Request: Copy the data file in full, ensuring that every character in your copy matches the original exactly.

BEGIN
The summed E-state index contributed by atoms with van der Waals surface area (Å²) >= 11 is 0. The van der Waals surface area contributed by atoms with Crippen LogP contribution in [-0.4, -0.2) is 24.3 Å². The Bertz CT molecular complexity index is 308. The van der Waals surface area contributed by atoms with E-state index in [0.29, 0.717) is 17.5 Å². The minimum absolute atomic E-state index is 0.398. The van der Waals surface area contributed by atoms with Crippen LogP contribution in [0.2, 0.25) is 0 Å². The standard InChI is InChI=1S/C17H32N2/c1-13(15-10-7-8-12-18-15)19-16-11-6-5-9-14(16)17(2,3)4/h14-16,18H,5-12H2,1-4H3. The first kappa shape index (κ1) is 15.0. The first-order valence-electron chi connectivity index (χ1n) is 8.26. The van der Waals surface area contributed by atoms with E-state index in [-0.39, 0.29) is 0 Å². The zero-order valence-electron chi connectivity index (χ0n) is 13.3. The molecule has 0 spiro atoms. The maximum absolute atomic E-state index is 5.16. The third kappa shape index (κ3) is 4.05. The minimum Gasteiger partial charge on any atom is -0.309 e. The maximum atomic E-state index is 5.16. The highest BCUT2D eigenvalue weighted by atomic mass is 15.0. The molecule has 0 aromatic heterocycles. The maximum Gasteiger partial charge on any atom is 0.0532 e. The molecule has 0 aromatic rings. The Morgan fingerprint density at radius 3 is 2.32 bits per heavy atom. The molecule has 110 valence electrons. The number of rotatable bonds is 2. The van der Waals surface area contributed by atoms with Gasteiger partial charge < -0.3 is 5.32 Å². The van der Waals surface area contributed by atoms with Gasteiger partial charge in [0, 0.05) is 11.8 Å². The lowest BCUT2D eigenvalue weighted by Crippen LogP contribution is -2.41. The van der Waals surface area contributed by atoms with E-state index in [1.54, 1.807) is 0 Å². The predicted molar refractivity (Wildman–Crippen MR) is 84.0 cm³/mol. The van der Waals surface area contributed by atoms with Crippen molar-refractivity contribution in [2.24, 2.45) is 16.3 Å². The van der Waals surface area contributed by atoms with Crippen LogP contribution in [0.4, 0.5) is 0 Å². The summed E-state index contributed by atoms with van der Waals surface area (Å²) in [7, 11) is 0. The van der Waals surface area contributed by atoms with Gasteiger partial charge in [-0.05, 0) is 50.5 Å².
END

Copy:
The summed E-state index contributed by atoms with van der Waals surface area (Å²) >= 11 is 0. The van der Waals surface area contributed by atoms with Crippen LogP contribution in [-0.4, -0.2) is 24.3 Å². The Bertz CT molecular complexity index is 308. The van der Waals surface area contributed by atoms with E-state index in [0.29, 0.717) is 17.5 Å². The minimum absolute atomic E-state index is 0.398. The van der Waals surface area contributed by atoms with Crippen LogP contribution in [0.2, 0.25) is 0 Å². The standard InChI is InChI=1S/C17H32N2/c1-13(15-10-7-8-12-18-15)19-16-11-6-5-9-14(16)17(2,3)4/h14-16,18H,5-12H2,1-4H3. The first kappa shape index (κ1) is 15.0. The first-order valence-electron chi connectivity index (χ1n) is 8.26. The van der Waals surface area contributed by atoms with E-state index in [-0.39, 0.29) is 0 Å². The zero-order valence-electron chi connectivity index (χ0n) is 13.3. The molecule has 0 spiro atoms. The maximum absolute atomic E-state index is 5.16. The third kappa shape index (κ3) is 4.05. The minimum Gasteiger partial charge on any atom is -0.309 e. The maximum atomic E-state index is 5.16. The highest BCUT2D eigenvalue weighted by atomic mass is 15.0. The molecule has 0 aromatic heterocycles. The maximum Gasteiger partial charge on any atom is 0.0532 e. The molecule has 0 aromatic rings. The Morgan fingerprint density at radius 3 is 2.32 bits per heavy atom. The molecule has 110 valence electrons. The number of rotatable bonds is 2. The van der Waals surface area contributed by atoms with Gasteiger partial charge < -0.3 is 5.32 Å². The van der Waals surface area contributed by atoms with Gasteiger partial charge in [0, 0.05) is 11.8 Å². The lowest BCUT2D eigenvalue weighted by Crippen LogP contribution is -2.41. The van der Waals surface area contributed by atoms with E-state index in [1.54, 1.807) is 0 Å². The predicted molar refractivity (Wildman–Crippen MR) is 84.0 cm³/mol. The van der Waals surface area contributed by atoms with Crippen molar-refractivity contribution in [2.24, 2.45) is 16.3 Å². The van der Waals surface area contributed by atoms with Crippen LogP contribution in [0.4, 0.5) is 0 Å². The summed E-state index contributed by atoms with van der Waals surface area (Å²) in [7, 11) is 0. The van der Waals surface area contributed by atoms with Gasteiger partial charge in [-0.05, 0) is 50.5 Å².